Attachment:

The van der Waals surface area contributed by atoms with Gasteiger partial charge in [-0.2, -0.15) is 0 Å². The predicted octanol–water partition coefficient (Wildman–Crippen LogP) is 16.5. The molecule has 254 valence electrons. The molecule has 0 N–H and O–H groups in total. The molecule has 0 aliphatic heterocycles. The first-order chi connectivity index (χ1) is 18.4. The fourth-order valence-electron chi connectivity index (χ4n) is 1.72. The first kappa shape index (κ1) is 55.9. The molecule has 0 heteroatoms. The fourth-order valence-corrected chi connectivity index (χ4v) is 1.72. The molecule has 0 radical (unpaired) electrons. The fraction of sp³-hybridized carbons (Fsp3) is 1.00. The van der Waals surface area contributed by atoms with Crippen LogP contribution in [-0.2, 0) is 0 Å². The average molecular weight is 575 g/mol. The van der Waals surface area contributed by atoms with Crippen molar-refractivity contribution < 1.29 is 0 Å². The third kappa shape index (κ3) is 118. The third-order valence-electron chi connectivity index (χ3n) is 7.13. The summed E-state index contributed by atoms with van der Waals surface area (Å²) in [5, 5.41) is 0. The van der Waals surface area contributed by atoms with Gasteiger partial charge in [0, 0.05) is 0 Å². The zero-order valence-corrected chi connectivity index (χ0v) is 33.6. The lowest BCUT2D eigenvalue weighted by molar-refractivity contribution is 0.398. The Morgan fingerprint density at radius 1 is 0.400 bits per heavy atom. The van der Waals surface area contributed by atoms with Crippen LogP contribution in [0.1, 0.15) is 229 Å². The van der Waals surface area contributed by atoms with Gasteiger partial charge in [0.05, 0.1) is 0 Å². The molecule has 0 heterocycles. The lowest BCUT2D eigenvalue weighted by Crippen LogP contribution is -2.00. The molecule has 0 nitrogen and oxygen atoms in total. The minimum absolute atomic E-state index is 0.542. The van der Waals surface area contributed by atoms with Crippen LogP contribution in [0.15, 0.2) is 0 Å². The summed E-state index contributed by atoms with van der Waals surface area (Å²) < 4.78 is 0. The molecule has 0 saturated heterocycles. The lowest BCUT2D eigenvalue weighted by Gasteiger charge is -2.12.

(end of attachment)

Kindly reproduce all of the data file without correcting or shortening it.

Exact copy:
The van der Waals surface area contributed by atoms with Gasteiger partial charge in [-0.2, -0.15) is 0 Å². The predicted octanol–water partition coefficient (Wildman–Crippen LogP) is 16.5. The molecule has 254 valence electrons. The molecule has 0 N–H and O–H groups in total. The molecule has 0 aliphatic heterocycles. The first-order chi connectivity index (χ1) is 18.4. The fourth-order valence-electron chi connectivity index (χ4n) is 1.72. The first kappa shape index (κ1) is 55.9. The molecule has 0 heteroatoms. The fourth-order valence-corrected chi connectivity index (χ4v) is 1.72. The molecule has 0 radical (unpaired) electrons. The fraction of sp³-hybridized carbons (Fsp3) is 1.00. The van der Waals surface area contributed by atoms with Crippen LogP contribution in [-0.2, 0) is 0 Å². The average molecular weight is 575 g/mol. The van der Waals surface area contributed by atoms with Crippen molar-refractivity contribution < 1.29 is 0 Å². The third kappa shape index (κ3) is 118. The third-order valence-electron chi connectivity index (χ3n) is 7.13. The summed E-state index contributed by atoms with van der Waals surface area (Å²) in [5, 5.41) is 0. The van der Waals surface area contributed by atoms with Gasteiger partial charge in [0, 0.05) is 0 Å². The zero-order valence-corrected chi connectivity index (χ0v) is 33.6. The lowest BCUT2D eigenvalue weighted by molar-refractivity contribution is 0.398. The Morgan fingerprint density at radius 1 is 0.400 bits per heavy atom. The van der Waals surface area contributed by atoms with Crippen LogP contribution in [0.1, 0.15) is 229 Å². The van der Waals surface area contributed by atoms with Gasteiger partial charge in [0.05, 0.1) is 0 Å². The molecule has 0 heterocycles. The lowest BCUT2D eigenvalue weighted by Crippen LogP contribution is -2.00. The molecule has 0 nitrogen and oxygen atoms in total. The minimum absolute atomic E-state index is 0.542. The van der Waals surface area contributed by atoms with Crippen LogP contribution in [0.15, 0.2) is 0 Å². The summed E-state index contributed by atoms with van der Waals surface area (Å²) < 4.78 is 0. The molecule has 0 saturated heterocycles. The lowest BCUT2D eigenvalue weighted by Gasteiger charge is -2.12.